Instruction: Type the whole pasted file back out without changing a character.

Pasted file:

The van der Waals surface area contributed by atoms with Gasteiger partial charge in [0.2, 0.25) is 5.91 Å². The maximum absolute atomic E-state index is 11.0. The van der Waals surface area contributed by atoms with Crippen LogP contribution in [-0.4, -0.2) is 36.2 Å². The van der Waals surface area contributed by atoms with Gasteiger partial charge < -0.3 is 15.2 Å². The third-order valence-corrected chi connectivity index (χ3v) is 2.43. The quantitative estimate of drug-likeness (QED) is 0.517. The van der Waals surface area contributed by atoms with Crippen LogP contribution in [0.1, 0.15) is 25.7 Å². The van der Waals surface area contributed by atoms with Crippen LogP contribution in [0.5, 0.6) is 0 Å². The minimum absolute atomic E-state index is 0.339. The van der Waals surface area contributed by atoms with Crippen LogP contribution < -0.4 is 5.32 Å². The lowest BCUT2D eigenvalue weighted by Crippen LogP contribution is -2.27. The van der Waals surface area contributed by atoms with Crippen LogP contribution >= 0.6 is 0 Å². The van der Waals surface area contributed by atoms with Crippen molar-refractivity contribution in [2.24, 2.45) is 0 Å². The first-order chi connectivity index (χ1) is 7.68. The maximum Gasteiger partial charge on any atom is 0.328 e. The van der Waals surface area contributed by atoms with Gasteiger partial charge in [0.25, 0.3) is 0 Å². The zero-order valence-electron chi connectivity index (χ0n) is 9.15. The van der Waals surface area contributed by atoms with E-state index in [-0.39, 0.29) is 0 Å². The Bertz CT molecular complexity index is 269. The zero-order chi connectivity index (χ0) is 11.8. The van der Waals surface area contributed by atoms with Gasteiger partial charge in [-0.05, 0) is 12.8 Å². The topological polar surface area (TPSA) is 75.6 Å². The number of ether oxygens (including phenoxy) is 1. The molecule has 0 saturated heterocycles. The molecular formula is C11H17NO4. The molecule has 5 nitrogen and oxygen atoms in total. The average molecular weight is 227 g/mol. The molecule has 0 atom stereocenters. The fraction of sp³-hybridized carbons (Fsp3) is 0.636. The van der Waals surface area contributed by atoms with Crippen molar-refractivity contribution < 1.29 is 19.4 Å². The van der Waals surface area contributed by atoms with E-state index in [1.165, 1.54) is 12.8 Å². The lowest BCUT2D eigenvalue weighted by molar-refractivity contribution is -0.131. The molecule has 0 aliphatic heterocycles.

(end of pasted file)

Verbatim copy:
The van der Waals surface area contributed by atoms with Gasteiger partial charge in [0.2, 0.25) is 5.91 Å². The maximum absolute atomic E-state index is 11.0. The van der Waals surface area contributed by atoms with Crippen LogP contribution in [-0.4, -0.2) is 36.2 Å². The van der Waals surface area contributed by atoms with Gasteiger partial charge < -0.3 is 15.2 Å². The third-order valence-corrected chi connectivity index (χ3v) is 2.43. The quantitative estimate of drug-likeness (QED) is 0.517. The van der Waals surface area contributed by atoms with Crippen LogP contribution in [0.1, 0.15) is 25.7 Å². The van der Waals surface area contributed by atoms with Crippen LogP contribution in [0.5, 0.6) is 0 Å². The minimum absolute atomic E-state index is 0.339. The van der Waals surface area contributed by atoms with Crippen LogP contribution < -0.4 is 5.32 Å². The lowest BCUT2D eigenvalue weighted by Crippen LogP contribution is -2.27. The van der Waals surface area contributed by atoms with Crippen LogP contribution >= 0.6 is 0 Å². The van der Waals surface area contributed by atoms with Crippen molar-refractivity contribution in [2.24, 2.45) is 0 Å². The first-order chi connectivity index (χ1) is 7.68. The maximum Gasteiger partial charge on any atom is 0.328 e. The van der Waals surface area contributed by atoms with Gasteiger partial charge in [0.25, 0.3) is 0 Å². The zero-order valence-electron chi connectivity index (χ0n) is 9.15. The van der Waals surface area contributed by atoms with E-state index in [-0.39, 0.29) is 0 Å². The Bertz CT molecular complexity index is 269. The zero-order chi connectivity index (χ0) is 11.8. The van der Waals surface area contributed by atoms with Gasteiger partial charge in [-0.05, 0) is 12.8 Å². The topological polar surface area (TPSA) is 75.6 Å². The number of ether oxygens (including phenoxy) is 1. The molecule has 0 saturated heterocycles. The molecular formula is C11H17NO4. The molecule has 5 nitrogen and oxygen atoms in total. The average molecular weight is 227 g/mol. The molecule has 0 atom stereocenters. The fraction of sp³-hybridized carbons (Fsp3) is 0.636. The van der Waals surface area contributed by atoms with Crippen molar-refractivity contribution < 1.29 is 19.4 Å². The van der Waals surface area contributed by atoms with E-state index in [1.165, 1.54) is 12.8 Å². The lowest BCUT2D eigenvalue weighted by molar-refractivity contribution is -0.131. The molecule has 0 aliphatic heterocycles.